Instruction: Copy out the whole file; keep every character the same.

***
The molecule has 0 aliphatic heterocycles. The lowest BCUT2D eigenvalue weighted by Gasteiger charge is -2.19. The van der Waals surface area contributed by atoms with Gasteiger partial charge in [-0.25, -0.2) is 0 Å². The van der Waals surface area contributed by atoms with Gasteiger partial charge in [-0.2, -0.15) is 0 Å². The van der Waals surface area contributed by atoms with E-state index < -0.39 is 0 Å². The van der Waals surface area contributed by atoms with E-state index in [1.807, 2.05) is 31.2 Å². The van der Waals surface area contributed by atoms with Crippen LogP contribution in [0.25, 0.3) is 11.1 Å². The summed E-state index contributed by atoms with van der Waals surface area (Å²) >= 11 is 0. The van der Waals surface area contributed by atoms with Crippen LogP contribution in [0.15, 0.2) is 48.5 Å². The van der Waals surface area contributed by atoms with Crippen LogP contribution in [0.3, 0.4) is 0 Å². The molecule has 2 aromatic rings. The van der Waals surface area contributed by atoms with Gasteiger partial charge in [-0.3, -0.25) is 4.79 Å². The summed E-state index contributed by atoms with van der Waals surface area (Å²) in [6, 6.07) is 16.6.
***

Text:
The molecule has 0 aliphatic heterocycles. The lowest BCUT2D eigenvalue weighted by Gasteiger charge is -2.19. The van der Waals surface area contributed by atoms with Gasteiger partial charge in [-0.25, -0.2) is 0 Å². The van der Waals surface area contributed by atoms with Gasteiger partial charge in [-0.2, -0.15) is 0 Å². The van der Waals surface area contributed by atoms with E-state index < -0.39 is 0 Å². The van der Waals surface area contributed by atoms with E-state index in [1.807, 2.05) is 31.2 Å². The van der Waals surface area contributed by atoms with Crippen LogP contribution in [0.25, 0.3) is 11.1 Å². The summed E-state index contributed by atoms with van der Waals surface area (Å²) >= 11 is 0. The van der Waals surface area contributed by atoms with Crippen LogP contribution in [0.15, 0.2) is 48.5 Å². The van der Waals surface area contributed by atoms with Crippen LogP contribution in [0.3, 0.4) is 0 Å². The molecule has 2 aromatic rings. The van der Waals surface area contributed by atoms with Gasteiger partial charge in [-0.3, -0.25) is 4.79 Å². The summed E-state index contributed by atoms with van der Waals surface area (Å²) in [6, 6.07) is 16.6.